Wednesday, 29 August 2012

Space garbage becomes major headache for astronauts: About 7500 objects made by man circulating in outer space

By Syed Akbar
Hyderabad:  For astronauts and space scientists, it's the problem of
space "garbage" that keeps them bothering up in the skies.
Called space debris or junk, the space garbage has piled up to such an extent
that two of the world's topmost space research agencies, Nasa and Esa have
now taken up a mission to keep the environs of outer space clean and tidy.
The European Space Agency has already achieved "significant progress" in
preparing measurements and modelling the space-debris environment.

Space scientists express concern over the increase in debris pollution in the space
environment which surrounds the earth.
Space debris or garbage is nothing but objects left in the space by man
during explorations. Astrophysicists estimate that there are about one lakh small
and big particles suspended in the space and posing threat to future space
explorations, as space tourism is all set to get a boost in the next five
to 10 years.
Dr Qi Lin of Beihang University, Beijing, China, Dr Igor Molotov of
Moscow, Russia, Dr Hugh G Lewis of Southampton, UK, and Dr Canan Li of
Harbin, China, besides Christophe Bonnal of France, Nicholas L Johnson of
United States have reviewed the problem of space debris.

The US Space Surveillance Network has identified as many as 7500 objects
through ground-based radar, optical and infrared sensors. The Network could
identify only objects which are not smaller than 10 cm in low Earth orbit and
one metre in the case of geostationary orbit. Objects which are smaller or
bigger than these are out of the surveillance of the USS Network.
Only six per cent of these objects listed by the Surveillance Network are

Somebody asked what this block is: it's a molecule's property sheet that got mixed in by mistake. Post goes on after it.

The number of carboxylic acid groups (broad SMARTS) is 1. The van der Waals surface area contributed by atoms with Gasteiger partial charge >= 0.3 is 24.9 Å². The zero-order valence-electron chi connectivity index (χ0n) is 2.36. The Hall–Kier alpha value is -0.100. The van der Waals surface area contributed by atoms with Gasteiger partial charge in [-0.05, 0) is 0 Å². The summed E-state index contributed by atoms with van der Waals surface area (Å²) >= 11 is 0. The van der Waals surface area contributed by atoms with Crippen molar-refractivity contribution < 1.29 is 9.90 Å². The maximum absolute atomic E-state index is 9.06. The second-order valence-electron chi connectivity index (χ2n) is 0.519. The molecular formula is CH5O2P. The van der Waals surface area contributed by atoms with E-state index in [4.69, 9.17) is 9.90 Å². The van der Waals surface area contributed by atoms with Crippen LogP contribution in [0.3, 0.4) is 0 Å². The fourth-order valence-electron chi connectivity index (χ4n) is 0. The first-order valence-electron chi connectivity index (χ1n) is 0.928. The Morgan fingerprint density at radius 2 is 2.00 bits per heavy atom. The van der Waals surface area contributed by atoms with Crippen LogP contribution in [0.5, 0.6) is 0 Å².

active satellites and more than 40 per cent of them are fragments of
disintegrated satellites and upper stages of rockets. This shows how much
"pollution" man has caused in the outer space during the last 50 years of
space exploration and travel.
"The basic hazard in space caused by debris is damage or even destruction by
collision. Current risk levels are small, but are steadily increasing. For
some space missions space debris has already become a safety issue and active
protection through shielding will be needed. The International Space Station
is an example," say the space scientists.
Though NASA and ESA are removing space debris through methods like air-
drag perturbations, the problem continues to grow as the rate at which the
garbage is piling up is more than the rate of removal. "This will sooner or
later lead to a major increase in the amount of debris as a consequence of
collisions between Earth-orbiting objects," they warn.
The is currently pursuing four main activities regarding the environment like
development of a meteoroid and debris reference model, radar measurements
of mid-size debris, optical measurements and analysis of spacecraft surfaces
returned from space.

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